FSO CiC Training

From AHWiki
Jump to: navigation, search

Friday Night Squad Operations rely on the squads heavily to make the event possible. One key responsibility of the squads participating in the FSO event is to provide CiC for a frame. The CiC receives the objectives from the Admin CM and then prepares his or her side's orders for the week. What follows is a compilation of thoughts, procedures, overview of the CiC.

Note: this is definitely a work in progress at this point and Stoney is the main contributer to date.

Broad Outline that will get more detailed as I go:

I. Introduction

   1.  FSO Overview
   2.  FSO Rules
   3.  Weekly Objectives
   4.  CIC Planning Checklist (May put this at the end)

Operational Fundamentals[edit]


Air Superiority: Air superiority is the degree of dominance in the air battle that permits the operation of air forces at a given time and place without prohibitive interference by the opposing force. Effective air superiority can permit an amount of enemy air activity as long as it does not impede upon friendly operations. Air superiority can be localized or wide-spread. While wide-spread air superiority may be a goal, remember that it is not mandatory for success, as long as you can create and sustain localized air superiority over an objective.

Typically in FSO when on the offensive, you attempt to create and sustain air superiority over an enemy target to permit a successful attack by bombers or other attack aircraft. When on the defensive, you attempt to maintain air superiority over an objective in order to deny the enemy the ability to attack. Air superiority is not numerical superiority. Having more aircraft over an objective does not mean that air superiority has been achieved. Air superiority is a term of action: 6 fighters effectively defending an objective against 20 enemy bombers have achieved air superiority.

It is imperative to note that almost every significant air operation in FSO requires air superiority in order to succeed.

Air Supremacy: ...to be continued...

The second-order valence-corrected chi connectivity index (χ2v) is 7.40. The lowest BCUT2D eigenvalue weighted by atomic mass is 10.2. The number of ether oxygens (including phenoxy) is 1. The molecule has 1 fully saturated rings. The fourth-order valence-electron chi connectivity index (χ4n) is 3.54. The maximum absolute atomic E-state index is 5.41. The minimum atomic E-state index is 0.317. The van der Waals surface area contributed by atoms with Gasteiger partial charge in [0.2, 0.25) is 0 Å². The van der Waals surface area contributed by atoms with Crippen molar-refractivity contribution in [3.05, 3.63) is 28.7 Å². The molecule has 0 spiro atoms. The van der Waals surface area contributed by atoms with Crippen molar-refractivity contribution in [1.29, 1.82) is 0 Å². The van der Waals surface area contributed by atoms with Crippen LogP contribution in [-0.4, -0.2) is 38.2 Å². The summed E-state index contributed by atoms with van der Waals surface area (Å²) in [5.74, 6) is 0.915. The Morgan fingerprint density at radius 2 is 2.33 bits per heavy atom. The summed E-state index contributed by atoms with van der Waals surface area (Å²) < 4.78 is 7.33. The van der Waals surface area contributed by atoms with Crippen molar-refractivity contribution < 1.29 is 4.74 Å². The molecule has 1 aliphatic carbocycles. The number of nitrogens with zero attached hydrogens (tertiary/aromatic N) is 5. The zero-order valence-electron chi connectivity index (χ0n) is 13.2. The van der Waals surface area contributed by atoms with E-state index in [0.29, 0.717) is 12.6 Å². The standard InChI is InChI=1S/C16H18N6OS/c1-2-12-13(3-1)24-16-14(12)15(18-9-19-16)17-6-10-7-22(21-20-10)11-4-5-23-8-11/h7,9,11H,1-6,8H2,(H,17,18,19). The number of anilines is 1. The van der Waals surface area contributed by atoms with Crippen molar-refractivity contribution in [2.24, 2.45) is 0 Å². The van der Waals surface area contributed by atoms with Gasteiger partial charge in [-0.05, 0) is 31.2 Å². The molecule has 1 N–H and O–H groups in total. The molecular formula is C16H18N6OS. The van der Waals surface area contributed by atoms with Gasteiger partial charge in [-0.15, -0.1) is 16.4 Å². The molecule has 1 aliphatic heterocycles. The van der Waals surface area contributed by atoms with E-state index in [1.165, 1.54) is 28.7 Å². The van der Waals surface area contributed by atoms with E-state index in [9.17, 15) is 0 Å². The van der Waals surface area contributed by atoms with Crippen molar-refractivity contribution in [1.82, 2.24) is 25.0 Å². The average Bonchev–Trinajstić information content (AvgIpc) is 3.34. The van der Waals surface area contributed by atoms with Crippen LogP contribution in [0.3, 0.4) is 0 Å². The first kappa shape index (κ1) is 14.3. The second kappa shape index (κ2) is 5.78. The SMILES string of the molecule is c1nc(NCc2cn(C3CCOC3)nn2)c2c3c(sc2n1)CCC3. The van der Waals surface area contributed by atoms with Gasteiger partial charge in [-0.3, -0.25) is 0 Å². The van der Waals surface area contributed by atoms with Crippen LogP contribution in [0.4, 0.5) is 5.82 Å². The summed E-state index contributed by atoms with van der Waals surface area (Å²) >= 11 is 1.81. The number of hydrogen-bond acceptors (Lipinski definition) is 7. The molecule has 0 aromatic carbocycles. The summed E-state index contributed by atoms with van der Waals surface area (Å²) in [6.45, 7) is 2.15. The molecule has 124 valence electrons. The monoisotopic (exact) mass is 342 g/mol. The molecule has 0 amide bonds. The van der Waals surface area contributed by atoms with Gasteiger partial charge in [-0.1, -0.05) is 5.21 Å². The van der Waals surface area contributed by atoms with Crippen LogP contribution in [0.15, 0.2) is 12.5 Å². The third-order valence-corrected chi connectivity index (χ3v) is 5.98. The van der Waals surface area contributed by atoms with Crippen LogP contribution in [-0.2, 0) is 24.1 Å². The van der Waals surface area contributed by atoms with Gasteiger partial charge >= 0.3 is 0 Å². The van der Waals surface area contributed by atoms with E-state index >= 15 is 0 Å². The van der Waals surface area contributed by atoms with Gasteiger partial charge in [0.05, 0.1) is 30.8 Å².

Mission Orders/Mission Tactics: Using mission orders, a commander will assign a mission and explain the underlying reason behind the mission, but allow subordinates as much latitude as possible in the manner of accomplishment. To paraphrase General Patton, to tell your people what to do, why to do it, but not how to do it. Typically in FSO, this is a preferred method with which to communicate orders to individual units. There are many very experience squadrons and squadron commanders that are veterans of years of FSO. Mission orders will be most effective when acted upon by these players as they may have more experience than the CIC. That said, you never surrender your authority as a CIC when issuing mission orders--you're still in charge, you're simply allowing more flexibility should the subordinate leader need it.

Similarly, mission tactics allow the CIC to focus on the overall execution of the frame rather than the details of squadron-level execution. The CIC prescribes the method of execution only to the degree needed for coordination. There are occasions when you may want to order units "how" to accomplish a mission you assign, dictating specific ordnance, aircraft configurations, etc. but always allow them the flexibility to make changes as the situation dictates. Some good examples are to prohibit "nap-of-the-earth" attacks, to prevent overloading or improper loading of aircraft because of range or mission, or to specify certain delivery methods such as "medium altitude, level bombing" or "dive bombing".

The most important facet of mission orders and tactics is that of the subordinate commander. Mission orders depend upon a subordinate commander having both the ability and initiative to interpret and execute a mission order. There must be an agent to act upon the mission order, or prescribed mission tactics. With that in mind, if you assign multiple squadrons to a single mission (which will normally be the case), ensure that there is a mission commander assigned that is responsible for coordinating the accomplishment of that mission.

   2.  Air Operations
        A.  Offensive Fundamentals
        B.  Defensive Fundamentals
        C.  Airspace
   3.  Ground Operations
        A.  Offensive Fundamentals
        B.  Defensive Fundamentals
        C.  Combined Arms

III. Orders Development

   1.  Planning Concepts
   2.  Planning Process (this one will be more detailed as it progresses)
   3.  Orders Format
   4.  Operational Graphics
   5.  Orders Dissemination

IV. Tactical Considerations

   1.  Time
   2.  Fuel
   3.  Ordnance
   4.  Aircraft Performance
   5.  Mission Task Organization
   6.  Squad Size
   7.  Example Missions
        A.  Anti-Shipping, Dive Bombers  (Listed as an example of what will go in this category, not to be included in outline yet)
        B.  Anti-Shipping, Level Bombers
        C.  Anti-Shipping, Attack Fighters
        D.  Anti-Shipping, Composite Attack

V. Summary